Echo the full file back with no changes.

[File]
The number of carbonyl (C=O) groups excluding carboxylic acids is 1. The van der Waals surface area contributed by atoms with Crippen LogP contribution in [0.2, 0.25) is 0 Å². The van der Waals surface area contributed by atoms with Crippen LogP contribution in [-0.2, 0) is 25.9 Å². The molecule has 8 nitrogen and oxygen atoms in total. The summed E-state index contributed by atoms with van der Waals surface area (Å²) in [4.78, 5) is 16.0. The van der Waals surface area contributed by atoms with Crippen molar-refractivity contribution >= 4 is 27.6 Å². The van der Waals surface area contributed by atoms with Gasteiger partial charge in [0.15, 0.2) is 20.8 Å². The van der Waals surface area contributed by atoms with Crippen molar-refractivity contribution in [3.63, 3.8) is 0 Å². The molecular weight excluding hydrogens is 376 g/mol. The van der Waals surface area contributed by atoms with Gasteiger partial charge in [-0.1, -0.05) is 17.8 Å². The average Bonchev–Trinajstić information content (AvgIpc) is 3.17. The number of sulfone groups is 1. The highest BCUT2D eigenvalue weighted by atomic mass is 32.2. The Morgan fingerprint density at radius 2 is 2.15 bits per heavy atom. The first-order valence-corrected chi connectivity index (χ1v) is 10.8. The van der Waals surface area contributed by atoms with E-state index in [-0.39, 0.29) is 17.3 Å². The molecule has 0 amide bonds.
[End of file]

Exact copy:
The number of carbonyl (C=O) groups excluding carboxylic acids is 1. The van der Waals surface area contributed by atoms with Crippen LogP contribution in [0.2, 0.25) is 0 Å². The van der Waals surface area contributed by atoms with Crippen LogP contribution in [-0.2, 0) is 25.9 Å². The molecule has 8 nitrogen and oxygen atoms in total. The summed E-state index contributed by atoms with van der Waals surface area (Å²) in [4.78, 5) is 16.0. The van der Waals surface area contributed by atoms with Crippen molar-refractivity contribution >= 4 is 27.6 Å². The van der Waals surface area contributed by atoms with Gasteiger partial charge in [0.15, 0.2) is 20.8 Å². The van der Waals surface area contributed by atoms with Crippen molar-refractivity contribution in [3.63, 3.8) is 0 Å². The molecular weight excluding hydrogens is 376 g/mol. The van der Waals surface area contributed by atoms with Gasteiger partial charge in [-0.1, -0.05) is 17.8 Å². The average Bonchev–Trinajstić information content (AvgIpc) is 3.17. The number of sulfone groups is 1. The highest BCUT2D eigenvalue weighted by atomic mass is 32.2. The Morgan fingerprint density at radius 2 is 2.15 bits per heavy atom. The first-order valence-corrected chi connectivity index (χ1v) is 10.8. The van der Waals surface area contributed by atoms with E-state index in [-0.39, 0.29) is 17.3 Å². The molecule has 0 amide bonds.